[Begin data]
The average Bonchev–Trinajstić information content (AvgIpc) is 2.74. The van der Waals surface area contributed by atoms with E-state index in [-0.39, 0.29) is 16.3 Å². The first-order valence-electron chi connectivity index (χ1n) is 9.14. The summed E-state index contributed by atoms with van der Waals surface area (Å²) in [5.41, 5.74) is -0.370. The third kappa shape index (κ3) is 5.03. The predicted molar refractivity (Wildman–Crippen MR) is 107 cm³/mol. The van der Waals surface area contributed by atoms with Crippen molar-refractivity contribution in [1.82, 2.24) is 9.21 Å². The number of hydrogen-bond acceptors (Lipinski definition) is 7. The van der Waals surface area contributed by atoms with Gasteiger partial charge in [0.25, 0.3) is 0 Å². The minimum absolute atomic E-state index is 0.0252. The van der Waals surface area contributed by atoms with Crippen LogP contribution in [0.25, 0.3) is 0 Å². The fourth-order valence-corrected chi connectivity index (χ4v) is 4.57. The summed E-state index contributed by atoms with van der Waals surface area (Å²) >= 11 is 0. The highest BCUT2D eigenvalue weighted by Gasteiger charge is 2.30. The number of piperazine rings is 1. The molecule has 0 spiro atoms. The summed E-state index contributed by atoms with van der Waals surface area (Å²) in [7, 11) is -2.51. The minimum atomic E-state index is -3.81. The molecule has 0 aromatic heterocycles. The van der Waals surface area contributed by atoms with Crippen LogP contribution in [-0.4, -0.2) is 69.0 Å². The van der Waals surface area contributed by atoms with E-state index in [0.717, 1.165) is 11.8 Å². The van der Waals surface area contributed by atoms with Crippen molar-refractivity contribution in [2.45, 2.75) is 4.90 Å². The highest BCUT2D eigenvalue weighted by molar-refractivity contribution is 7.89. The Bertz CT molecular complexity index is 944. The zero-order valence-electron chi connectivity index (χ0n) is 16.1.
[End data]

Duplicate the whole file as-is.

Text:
The average Bonchev–Trinajstić information content (AvgIpc) is 2.74. The van der Waals surface area contributed by atoms with E-state index in [-0.39, 0.29) is 16.3 Å². The first-order valence-electron chi connectivity index (χ1n) is 9.14. The summed E-state index contributed by atoms with van der Waals surface area (Å²) in [5.41, 5.74) is -0.370. The third kappa shape index (κ3) is 5.03. The predicted molar refractivity (Wildman–Crippen MR) is 107 cm³/mol. The van der Waals surface area contributed by atoms with Crippen molar-refractivity contribution in [1.82, 2.24) is 9.21 Å². The number of hydrogen-bond acceptors (Lipinski definition) is 7. The van der Waals surface area contributed by atoms with Gasteiger partial charge in [0.25, 0.3) is 0 Å². The minimum absolute atomic E-state index is 0.0252. The van der Waals surface area contributed by atoms with Crippen LogP contribution in [0.25, 0.3) is 0 Å². The fourth-order valence-corrected chi connectivity index (χ4v) is 4.57. The summed E-state index contributed by atoms with van der Waals surface area (Å²) >= 11 is 0. The highest BCUT2D eigenvalue weighted by Gasteiger charge is 2.30. The number of piperazine rings is 1. The molecule has 0 spiro atoms. The summed E-state index contributed by atoms with van der Waals surface area (Å²) in [7, 11) is -2.51. The minimum atomic E-state index is -3.81. The molecule has 0 aromatic heterocycles. The van der Waals surface area contributed by atoms with Crippen LogP contribution in [-0.4, -0.2) is 69.0 Å². The van der Waals surface area contributed by atoms with E-state index in [0.717, 1.165) is 11.8 Å². The van der Waals surface area contributed by atoms with Crippen molar-refractivity contribution in [2.45, 2.75) is 4.90 Å². The highest BCUT2D eigenvalue weighted by molar-refractivity contribution is 7.89. The Bertz CT molecular complexity index is 944. The zero-order valence-electron chi connectivity index (χ0n) is 16.1.